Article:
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Nix Herriot

Preferred Name: 


Degree and year of study?

I’m currently completing the second year of my PhD in History.

What inspired you to engage with the office and role(s) you currently hold?

From opposing the Vietnam War to defeating fee deregulation, from environmental campaigns to taking on corporate giants like BHP, students have a proud history of spearheading political resistance. At a time when apathy is encouraged, I am always inspired by the radical traditions of student activism. It reminds me of what student unions should be about: not cosying up to those in power, but organising collective action to champion progressive politics and fight for our rights.

What Clubs are you involved with at UofA?

I’m not someone who appears once a year to ask for your vote! I’m an activist with the Socialist Alternative club. During my time as a student, I’ve helped organise campaigns to kick weapons manufacturers off campus, for action on climate change and against the Vice-Chancellor’s education cuts.

What led you to join the club(s)?

I’m a socialist because I’m horrified by the injustices of capitalism and I believe in our ability to create a better society. At uni, I believe in involving as many students as possible in activist causes beyond just election week. We have a world to win!

Favourite holiday destination/activity?

I’ve been lucky enough to visit Scotland twice as part of my studies. One highlight during my undergraduate exchange was organising students to support the UK’s largest ever university strike. Staff were demanding an end to the gender and ethnicity pay gaps, an end to precarious employment and guaranteed pension security. We decided to occupy Edinburgh University’s fourteen-story David Hume Tower for two weeks to support our lecturers. More recently, this year I joined an anti-racist campaign which successfully drove an anti-migrant fascist group out of a local community near Glasgow. Both were moving experiences and great reminders of the power of solidarity wherever we may find ourselves.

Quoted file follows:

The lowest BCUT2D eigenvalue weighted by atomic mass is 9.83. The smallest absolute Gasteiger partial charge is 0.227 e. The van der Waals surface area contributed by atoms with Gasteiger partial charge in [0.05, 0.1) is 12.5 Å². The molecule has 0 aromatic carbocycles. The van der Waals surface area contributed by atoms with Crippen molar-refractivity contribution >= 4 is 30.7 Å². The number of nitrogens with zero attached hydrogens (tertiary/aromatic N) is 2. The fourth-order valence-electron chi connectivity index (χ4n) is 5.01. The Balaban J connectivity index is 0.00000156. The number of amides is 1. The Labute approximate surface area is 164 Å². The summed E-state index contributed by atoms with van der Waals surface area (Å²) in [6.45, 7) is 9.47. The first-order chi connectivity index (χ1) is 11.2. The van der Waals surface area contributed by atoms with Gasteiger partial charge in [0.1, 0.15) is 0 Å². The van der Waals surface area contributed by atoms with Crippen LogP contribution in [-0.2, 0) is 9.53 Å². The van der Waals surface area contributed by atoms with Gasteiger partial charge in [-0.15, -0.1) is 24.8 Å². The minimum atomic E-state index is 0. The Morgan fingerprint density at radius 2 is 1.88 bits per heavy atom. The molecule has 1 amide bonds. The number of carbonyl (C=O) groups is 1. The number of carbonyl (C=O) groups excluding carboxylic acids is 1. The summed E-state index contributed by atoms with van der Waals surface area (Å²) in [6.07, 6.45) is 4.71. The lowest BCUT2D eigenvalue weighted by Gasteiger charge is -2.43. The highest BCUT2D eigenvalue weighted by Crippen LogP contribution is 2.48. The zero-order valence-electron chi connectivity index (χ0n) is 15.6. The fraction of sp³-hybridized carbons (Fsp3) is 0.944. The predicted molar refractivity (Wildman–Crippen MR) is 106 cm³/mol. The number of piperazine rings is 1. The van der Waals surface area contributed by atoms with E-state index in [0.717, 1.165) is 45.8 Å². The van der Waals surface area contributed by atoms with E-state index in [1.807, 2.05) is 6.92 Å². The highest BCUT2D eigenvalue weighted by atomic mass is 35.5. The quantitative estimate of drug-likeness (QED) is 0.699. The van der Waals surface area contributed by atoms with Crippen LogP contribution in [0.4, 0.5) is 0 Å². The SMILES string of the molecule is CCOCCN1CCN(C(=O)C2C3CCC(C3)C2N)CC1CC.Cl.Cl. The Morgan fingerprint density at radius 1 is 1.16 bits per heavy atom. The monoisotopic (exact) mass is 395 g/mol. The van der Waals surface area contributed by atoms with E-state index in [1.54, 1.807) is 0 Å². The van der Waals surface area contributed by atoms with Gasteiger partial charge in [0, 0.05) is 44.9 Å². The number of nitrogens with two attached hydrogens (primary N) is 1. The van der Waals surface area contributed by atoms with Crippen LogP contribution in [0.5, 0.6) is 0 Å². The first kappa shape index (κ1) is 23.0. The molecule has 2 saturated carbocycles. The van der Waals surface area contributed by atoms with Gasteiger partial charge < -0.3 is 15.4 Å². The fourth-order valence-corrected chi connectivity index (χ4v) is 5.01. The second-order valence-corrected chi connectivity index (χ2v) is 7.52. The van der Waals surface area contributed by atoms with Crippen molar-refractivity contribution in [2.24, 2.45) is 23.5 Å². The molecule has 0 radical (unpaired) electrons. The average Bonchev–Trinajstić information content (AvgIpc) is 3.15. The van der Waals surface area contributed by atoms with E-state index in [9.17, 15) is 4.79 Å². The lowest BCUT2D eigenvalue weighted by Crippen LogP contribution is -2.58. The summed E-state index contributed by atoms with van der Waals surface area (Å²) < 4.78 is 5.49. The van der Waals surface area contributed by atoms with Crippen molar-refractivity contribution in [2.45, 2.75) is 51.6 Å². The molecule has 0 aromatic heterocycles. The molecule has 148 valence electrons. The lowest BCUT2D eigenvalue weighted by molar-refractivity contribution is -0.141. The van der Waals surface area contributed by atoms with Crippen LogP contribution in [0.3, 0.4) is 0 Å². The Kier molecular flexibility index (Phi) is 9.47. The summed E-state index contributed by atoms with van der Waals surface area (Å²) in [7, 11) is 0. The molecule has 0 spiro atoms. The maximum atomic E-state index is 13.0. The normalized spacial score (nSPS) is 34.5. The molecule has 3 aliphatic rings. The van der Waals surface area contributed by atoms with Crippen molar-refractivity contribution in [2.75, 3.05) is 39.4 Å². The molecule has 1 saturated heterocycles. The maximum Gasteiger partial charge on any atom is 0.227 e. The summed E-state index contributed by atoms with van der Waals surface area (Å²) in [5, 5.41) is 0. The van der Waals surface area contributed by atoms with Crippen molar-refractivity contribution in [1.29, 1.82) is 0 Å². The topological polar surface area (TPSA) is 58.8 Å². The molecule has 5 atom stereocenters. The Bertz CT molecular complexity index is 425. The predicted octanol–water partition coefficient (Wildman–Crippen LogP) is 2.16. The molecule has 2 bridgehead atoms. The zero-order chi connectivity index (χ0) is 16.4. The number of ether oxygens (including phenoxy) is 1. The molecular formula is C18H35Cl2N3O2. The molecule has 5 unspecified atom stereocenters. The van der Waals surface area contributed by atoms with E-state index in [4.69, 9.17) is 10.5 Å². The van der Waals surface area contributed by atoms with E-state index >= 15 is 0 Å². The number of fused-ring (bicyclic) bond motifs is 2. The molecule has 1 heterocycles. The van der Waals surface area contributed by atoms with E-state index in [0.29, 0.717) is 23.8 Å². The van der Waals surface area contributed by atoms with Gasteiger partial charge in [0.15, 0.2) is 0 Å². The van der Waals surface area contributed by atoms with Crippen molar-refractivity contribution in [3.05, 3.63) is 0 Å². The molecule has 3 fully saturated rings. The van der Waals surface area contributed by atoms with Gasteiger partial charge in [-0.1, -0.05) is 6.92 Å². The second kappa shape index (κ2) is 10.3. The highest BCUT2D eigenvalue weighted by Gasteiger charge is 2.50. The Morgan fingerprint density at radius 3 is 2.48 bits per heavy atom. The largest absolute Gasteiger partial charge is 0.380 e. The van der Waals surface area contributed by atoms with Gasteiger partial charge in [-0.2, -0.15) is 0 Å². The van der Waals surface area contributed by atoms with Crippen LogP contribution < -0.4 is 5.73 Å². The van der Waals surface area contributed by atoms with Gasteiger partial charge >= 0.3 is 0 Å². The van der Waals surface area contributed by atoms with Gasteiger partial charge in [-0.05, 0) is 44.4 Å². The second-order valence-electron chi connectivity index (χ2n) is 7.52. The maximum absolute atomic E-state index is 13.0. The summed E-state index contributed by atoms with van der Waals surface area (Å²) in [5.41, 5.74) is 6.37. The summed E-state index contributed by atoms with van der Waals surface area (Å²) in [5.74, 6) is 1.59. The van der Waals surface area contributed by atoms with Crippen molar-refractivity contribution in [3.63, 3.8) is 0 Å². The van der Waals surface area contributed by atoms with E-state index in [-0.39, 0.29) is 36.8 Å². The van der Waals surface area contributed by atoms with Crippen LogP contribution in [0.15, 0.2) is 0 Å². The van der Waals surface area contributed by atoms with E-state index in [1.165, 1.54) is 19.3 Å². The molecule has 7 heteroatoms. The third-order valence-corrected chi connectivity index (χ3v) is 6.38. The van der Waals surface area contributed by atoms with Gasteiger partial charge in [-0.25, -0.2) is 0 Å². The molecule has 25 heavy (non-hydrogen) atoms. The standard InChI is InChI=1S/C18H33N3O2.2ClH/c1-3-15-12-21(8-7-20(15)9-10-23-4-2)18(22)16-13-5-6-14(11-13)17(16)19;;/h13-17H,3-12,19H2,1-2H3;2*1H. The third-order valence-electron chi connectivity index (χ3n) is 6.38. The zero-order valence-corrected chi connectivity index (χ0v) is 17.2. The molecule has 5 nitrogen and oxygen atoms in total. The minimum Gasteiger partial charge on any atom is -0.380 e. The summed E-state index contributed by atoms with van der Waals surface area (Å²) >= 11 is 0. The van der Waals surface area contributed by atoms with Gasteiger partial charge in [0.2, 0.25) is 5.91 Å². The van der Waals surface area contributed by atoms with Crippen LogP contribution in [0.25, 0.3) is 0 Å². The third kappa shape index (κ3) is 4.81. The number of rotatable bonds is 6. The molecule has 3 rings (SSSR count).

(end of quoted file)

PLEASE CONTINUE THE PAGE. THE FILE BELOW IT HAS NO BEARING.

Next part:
Favourite place to study on campus?

On a nice day, you can find me reading in the shade of the Barr Smith Lawns. Otherwise, I’m usually in the bowels of the library or at my desk in Napier.

What do you hope to achieve in your office and role(s) in 2024?

University management continues to prioritise its bottom line over staff working conditions and students’ education. Governments cut funding, raise fees and keep welfare and stipends below the poverty line. For too long, both have made a killing from our precarity, casualisation and low pay.

I think this situation must change. Previously, I’ve helped led the campaign against the university’s fossil fuel investments, campaigned against cuts and mergers and opposing the privatisation of the University Health Practice. In 2024, want to continue these campaigns and more, to give a voice to postgrads across the university and particularly to oppose casualisation and corporatisation. I’ll put forward a positive vision of a university that works for students and staff, not just the Vice Chancellor’s bottom line.

What advice would you give to students starting out at the University of Adelaide?

Learning doesn’t just happen in overcrowded lecture theatres and tutorial rooms. Get involved in fighting for the kind of university (and society) you want to see!